Failed Experiments

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Dear fellow investors,

We were watching CNBC recently and an analyst mentioned what practically nobody besides us has said. She called Amazon’s (AMZN) entry into the grocery business a “failed experiment.” Amazon has been very successful with its Prime subscription model in other areas. Why do experiments usually fail, even among companies which have made other experiments succeed? As the stock market grieves the mass destruction of capital in the early stages of the tech/growth bear market, let’s delve into this very important subject.

Why did AMZN buy Whole Foods?

When the capital markets price you on sales growth and Totally Addressable Markets (TAM), you must show them where your next big sales growth will come from. The grocery business was a $385 billion sales category in 2017. AMZN wanted investors to incorporate into their thinking that AMZN would take a big part of those sales, like they did in other major retail sales categories.

What was the immediate response?

The stock market crushed everyone in the grocery business from Costco (COST) to Target (TGT) to Walmart (WMT) to Kroger (KR). They bid up AMZN and anticipated the next wave of “fly wheel” benefits to the company.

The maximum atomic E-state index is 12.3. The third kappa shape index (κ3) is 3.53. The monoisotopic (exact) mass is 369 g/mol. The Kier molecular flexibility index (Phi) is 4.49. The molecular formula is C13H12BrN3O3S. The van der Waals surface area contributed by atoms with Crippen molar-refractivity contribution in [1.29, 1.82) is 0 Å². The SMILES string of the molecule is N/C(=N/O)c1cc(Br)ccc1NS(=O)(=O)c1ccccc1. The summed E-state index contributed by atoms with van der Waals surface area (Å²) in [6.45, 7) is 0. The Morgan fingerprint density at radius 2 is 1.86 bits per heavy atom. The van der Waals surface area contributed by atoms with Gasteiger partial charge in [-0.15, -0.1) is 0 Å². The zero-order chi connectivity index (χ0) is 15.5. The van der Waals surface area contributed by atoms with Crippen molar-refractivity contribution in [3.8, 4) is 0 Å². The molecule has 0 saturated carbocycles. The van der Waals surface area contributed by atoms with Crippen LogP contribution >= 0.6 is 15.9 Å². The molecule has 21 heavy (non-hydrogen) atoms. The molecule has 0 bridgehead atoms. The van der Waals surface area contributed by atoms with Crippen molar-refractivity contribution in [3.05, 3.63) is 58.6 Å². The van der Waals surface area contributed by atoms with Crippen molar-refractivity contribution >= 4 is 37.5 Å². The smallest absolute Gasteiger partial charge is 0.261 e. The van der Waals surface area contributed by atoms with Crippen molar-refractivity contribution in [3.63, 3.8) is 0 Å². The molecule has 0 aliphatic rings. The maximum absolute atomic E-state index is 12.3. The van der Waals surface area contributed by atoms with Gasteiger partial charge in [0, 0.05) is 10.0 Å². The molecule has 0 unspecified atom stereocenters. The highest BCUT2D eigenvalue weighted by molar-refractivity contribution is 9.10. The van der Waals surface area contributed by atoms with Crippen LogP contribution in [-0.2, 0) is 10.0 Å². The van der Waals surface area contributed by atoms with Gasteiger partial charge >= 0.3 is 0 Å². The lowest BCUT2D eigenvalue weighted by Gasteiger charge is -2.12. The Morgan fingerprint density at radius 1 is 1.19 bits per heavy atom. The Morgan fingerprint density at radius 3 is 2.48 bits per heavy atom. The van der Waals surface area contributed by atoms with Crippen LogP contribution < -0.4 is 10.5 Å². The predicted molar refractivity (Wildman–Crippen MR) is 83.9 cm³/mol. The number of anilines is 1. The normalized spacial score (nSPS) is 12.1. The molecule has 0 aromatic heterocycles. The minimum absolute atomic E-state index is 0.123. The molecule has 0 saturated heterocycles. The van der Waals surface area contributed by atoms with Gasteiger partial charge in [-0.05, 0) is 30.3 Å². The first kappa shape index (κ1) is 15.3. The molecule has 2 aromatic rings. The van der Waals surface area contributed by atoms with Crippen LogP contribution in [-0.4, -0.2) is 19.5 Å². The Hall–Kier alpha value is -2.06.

What is the reality four-plus years later?

The grocery business has been one the best businesses in the pandemic and AMZN is a big player in the industry, but the revenues from grocery are not relevant to the company. Here is where they stood in 2021 and where they are projected to be by Supermarket News:

Amazon’s online edible grocery sales are projected to climb to $26.7 billion worldwide in 2026 from $14.5 billion in 2021, a compound annual growth rate (CAGR) of 13%, according to the latest Food and Beverage Sector Report from Edge Retail Insight.

Amazon had around $470 billion in revenue in 2021. Was it worth it to pick up $14.5 billion in revenue in online grocery sales?

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